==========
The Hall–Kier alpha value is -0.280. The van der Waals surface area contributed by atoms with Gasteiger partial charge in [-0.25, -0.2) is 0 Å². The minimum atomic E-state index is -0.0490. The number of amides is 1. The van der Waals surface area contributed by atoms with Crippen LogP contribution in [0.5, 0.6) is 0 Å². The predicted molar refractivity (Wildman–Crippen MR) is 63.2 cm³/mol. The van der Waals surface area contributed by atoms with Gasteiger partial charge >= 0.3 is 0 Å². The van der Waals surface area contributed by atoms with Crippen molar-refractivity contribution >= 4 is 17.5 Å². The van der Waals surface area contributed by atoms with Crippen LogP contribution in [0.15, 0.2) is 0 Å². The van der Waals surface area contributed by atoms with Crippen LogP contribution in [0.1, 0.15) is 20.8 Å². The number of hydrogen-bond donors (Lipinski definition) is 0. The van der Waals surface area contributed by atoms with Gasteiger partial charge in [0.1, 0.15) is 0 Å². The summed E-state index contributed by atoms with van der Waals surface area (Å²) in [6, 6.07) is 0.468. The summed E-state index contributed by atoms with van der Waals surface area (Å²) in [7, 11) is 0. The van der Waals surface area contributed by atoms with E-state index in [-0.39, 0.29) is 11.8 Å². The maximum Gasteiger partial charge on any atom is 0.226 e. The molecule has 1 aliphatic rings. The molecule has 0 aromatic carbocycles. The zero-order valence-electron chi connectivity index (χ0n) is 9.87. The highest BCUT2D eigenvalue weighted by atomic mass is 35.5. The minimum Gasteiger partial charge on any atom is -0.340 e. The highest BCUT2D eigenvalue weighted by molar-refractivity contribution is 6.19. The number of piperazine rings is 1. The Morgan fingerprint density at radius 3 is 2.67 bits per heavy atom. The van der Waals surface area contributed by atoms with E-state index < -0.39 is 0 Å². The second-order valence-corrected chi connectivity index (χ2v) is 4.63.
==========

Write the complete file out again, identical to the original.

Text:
The Hall–Kier alpha value is -0.280. The van der Waals surface area contributed by atoms with Gasteiger partial charge in [-0.25, -0.2) is 0 Å². The minimum atomic E-state index is -0.0490. The number of amides is 1. The van der Waals surface area contributed by atoms with Crippen LogP contribution in [0.5, 0.6) is 0 Å². The predicted molar refractivity (Wildman–Crippen MR) is 63.2 cm³/mol. The van der Waals surface area contributed by atoms with Gasteiger partial charge >= 0.3 is 0 Å². The van der Waals surface area contributed by atoms with Crippen molar-refractivity contribution >= 4 is 17.5 Å². The van der Waals surface area contributed by atoms with Crippen LogP contribution in [0.15, 0.2) is 0 Å². The van der Waals surface area contributed by atoms with Crippen LogP contribution in [0.1, 0.15) is 20.8 Å². The number of hydrogen-bond donors (Lipinski definition) is 0. The van der Waals surface area contributed by atoms with Gasteiger partial charge in [0.1, 0.15) is 0 Å². The summed E-state index contributed by atoms with van der Waals surface area (Å²) in [6, 6.07) is 0.468. The summed E-state index contributed by atoms with van der Waals surface area (Å²) in [7, 11) is 0. The van der Waals surface area contributed by atoms with E-state index in [-0.39, 0.29) is 11.8 Å². The maximum Gasteiger partial charge on any atom is 0.226 e. The molecule has 1 aliphatic rings. The molecule has 0 aromatic carbocycles. The zero-order valence-electron chi connectivity index (χ0n) is 9.87. The highest BCUT2D eigenvalue weighted by atomic mass is 35.5. The minimum Gasteiger partial charge on any atom is -0.340 e. The highest BCUT2D eigenvalue weighted by molar-refractivity contribution is 6.19. The number of piperazine rings is 1. The Morgan fingerprint density at radius 3 is 2.67 bits per heavy atom. The van der Waals surface area contributed by atoms with E-state index < -0.39 is 0 Å². The second-order valence-corrected chi connectivity index (χ2v) is 4.63.